High Yield Credit Follow-Up

If you are too busy to read my recent post on Marty Fridson’s speech at the Grant’s conference…


…the following chart by JP Morgan sums it up nicely:


The chart shows how the volume of high-yield issuance leads default rates, the more bonds are issued over a cycle the higher the proportion of failing companies in the future. This chart suggests that high issuance activity leads to lower credit standards and hence higher default risk. Now, we all know that correlation is not causation but I do not think that the pattern observed is spurious. If you subscribe to this logic you should als demand higher credit risk premia as issuance volume rises. Now, in reality markets behave in the opposite way: high issuance tends to correlate with low spreads and vice versa? How can this be?

My professor at university was a “Journal of Finance”- type of guy and a firm believer in efficient markets – a respected figure in academia. I remember a discussion with him on credit cycles, such as depicted on the chart, where he was surprised by the fact that credit cycles exist, after all, the rational agent in the standard theoretical models is supposed to “look-through” all this correctly on average and take all facts (such as this chart for example) into account. Standard theory cannot explain credit cycles and conveniently assumes it is a spurious phenomenon, i.e. it doesn’t really exist. Just like bubbles do not exist. My Professor has taught me a lot and I am still grateful for the excellent education I got, but I certainly do not agree with him on this. As a consequence of our conversation and being a practical investor with a theoretical bent I thought a lot about this problem over the years.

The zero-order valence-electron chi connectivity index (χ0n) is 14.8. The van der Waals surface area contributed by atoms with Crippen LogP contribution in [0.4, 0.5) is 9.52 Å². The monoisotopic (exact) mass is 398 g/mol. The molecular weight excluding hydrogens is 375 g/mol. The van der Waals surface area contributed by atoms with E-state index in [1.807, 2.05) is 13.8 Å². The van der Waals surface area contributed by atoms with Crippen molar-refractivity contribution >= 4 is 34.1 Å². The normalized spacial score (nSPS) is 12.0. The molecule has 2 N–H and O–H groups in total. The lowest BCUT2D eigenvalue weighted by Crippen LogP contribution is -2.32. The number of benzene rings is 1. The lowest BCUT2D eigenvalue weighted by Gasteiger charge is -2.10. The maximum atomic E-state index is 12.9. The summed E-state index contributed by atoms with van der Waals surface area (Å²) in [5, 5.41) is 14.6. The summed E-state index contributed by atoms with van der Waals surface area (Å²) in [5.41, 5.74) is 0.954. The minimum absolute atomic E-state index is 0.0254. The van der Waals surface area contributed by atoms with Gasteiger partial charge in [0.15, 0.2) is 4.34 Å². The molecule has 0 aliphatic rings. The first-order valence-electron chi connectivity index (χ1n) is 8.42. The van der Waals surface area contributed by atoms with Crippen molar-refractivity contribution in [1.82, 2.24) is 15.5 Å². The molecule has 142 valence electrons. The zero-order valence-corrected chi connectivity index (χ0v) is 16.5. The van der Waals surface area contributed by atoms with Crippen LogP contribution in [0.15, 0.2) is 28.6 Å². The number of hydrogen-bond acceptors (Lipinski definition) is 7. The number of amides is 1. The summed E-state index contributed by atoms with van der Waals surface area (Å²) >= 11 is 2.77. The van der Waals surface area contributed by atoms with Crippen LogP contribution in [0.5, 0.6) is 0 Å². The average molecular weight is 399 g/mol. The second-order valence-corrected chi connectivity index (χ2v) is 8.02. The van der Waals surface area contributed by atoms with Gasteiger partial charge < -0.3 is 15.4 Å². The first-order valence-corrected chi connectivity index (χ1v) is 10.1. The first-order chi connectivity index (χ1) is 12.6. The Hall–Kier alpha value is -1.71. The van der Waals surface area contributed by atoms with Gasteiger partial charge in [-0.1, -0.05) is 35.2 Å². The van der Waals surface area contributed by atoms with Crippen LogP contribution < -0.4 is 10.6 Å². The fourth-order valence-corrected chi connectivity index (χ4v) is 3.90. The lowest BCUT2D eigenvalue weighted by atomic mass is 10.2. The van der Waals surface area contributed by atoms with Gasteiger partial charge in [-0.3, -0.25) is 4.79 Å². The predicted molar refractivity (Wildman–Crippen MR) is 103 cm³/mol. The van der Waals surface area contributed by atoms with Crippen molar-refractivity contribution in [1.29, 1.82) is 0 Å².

From an Austrian perspective the mainstream view is flawed as it treats the price (i.e. the risk premia) as the result of people’s actions: the rational agent optimizes his portfolio given his preferences and the correct economic model (think distributions, risk factors a.s.o). This optimization exercise yields the market efficient price, i.e. currently record low total yields on junk debt accurately reflect likely defaults in the future. In other words: the correlation observed in the chart is entirely spurious, it is a coincidence.

According to the Austrian worldview the world is too complex for anyone to understand it (i.e. the agents either cannot know “The model” or there is none), consequently it doesn’t make sense to model them as if they optimized some model. Rather, they base their decision on prices: observed and expected prices are the BASIS of their actions – NOT the result. It was the Austrian economists who first stressed the information aspect of price.  Without true market prices, a society based on the division of labour cannot exist and, taken to the extreme, is bound to collapse. This insight allowed Mises already in 1922 in his book “Die Gemeinwirtschaft” (“Socialism” in english) to predict the failure of communism/socialism at a time when western intellectuals were exited about the “communist experiment” unfolding in Russia. Hayek took the analysis even further and ultimately received the economics Nobel Price for his work. (Not that I think much about economics Nobel winners)

As an Austrian, therefore I am not surprised to see anomalous behaviour whenever I know that non-market (i.e. central bank determined interest rates) prices influence the decisions of market participants. In product markets manipulated prices are accompanied by such phenomena as under/overproduction of goods/services. The famous queues in front of bakeries under communism come to mind. The ill effects are not limited to “real”‘ products, however: Far from it. Austrian business Cycle Theory shows that manipulated interest rates are the main driver behind boom and bust, recessions and depressions.

Consequently I DO expect the chart above to be a meaningful predictor of what is likely ahead.  Nobody, of course can predict with any scientific precision when and how the events are going to unfold. Managing these choppy waters successfully as an investor is probably better classified as art rather than science.






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